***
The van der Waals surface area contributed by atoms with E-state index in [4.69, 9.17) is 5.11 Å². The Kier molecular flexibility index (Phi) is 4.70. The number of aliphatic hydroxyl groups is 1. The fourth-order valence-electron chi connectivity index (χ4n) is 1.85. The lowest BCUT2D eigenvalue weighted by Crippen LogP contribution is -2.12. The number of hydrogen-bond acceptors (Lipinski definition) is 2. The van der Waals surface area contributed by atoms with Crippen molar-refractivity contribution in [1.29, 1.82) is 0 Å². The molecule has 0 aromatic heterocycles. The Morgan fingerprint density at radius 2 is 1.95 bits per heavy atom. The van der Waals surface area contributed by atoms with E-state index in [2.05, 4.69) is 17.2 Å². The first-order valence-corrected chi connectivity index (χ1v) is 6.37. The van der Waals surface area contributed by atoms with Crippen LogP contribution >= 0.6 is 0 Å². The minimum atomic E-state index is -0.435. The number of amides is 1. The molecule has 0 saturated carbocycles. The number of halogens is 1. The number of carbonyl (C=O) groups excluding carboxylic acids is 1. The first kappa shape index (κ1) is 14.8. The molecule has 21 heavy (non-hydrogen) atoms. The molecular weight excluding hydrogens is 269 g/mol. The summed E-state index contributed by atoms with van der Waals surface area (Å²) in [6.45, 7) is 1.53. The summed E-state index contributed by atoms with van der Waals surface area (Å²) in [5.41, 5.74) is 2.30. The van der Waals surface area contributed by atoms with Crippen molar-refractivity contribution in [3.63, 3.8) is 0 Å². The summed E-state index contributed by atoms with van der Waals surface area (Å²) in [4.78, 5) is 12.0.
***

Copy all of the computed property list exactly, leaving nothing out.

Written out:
The van der Waals surface area contributed by atoms with E-state index in [4.69, 9.17) is 5.11 Å². The Kier molecular flexibility index (Phi) is 4.70. The number of aliphatic hydroxyl groups is 1. The fourth-order valence-electron chi connectivity index (χ4n) is 1.85. The lowest BCUT2D eigenvalue weighted by Crippen LogP contribution is -2.12. The number of hydrogen-bond acceptors (Lipinski definition) is 2. The van der Waals surface area contributed by atoms with Crippen molar-refractivity contribution in [1.29, 1.82) is 0 Å². The molecule has 0 aromatic heterocycles. The Morgan fingerprint density at radius 2 is 1.95 bits per heavy atom. The van der Waals surface area contributed by atoms with E-state index in [2.05, 4.69) is 17.2 Å². The first-order valence-corrected chi connectivity index (χ1v) is 6.37. The van der Waals surface area contributed by atoms with Crippen LogP contribution >= 0.6 is 0 Å². The minimum atomic E-state index is -0.435. The number of amides is 1. The molecule has 0 saturated carbocycles. The number of halogens is 1. The number of carbonyl (C=O) groups excluding carboxylic acids is 1. The first kappa shape index (κ1) is 14.8. The molecule has 21 heavy (non-hydrogen) atoms. The molecular weight excluding hydrogens is 269 g/mol. The summed E-state index contributed by atoms with van der Waals surface area (Å²) in [6.45, 7) is 1.53. The summed E-state index contributed by atoms with van der Waals surface area (Å²) in [5.41, 5.74) is 2.30. The van der Waals surface area contributed by atoms with Crippen molar-refractivity contribution in [3.63, 3.8) is 0 Å². The summed E-state index contributed by atoms with van der Waals surface area (Å²) in [4.78, 5) is 12.0.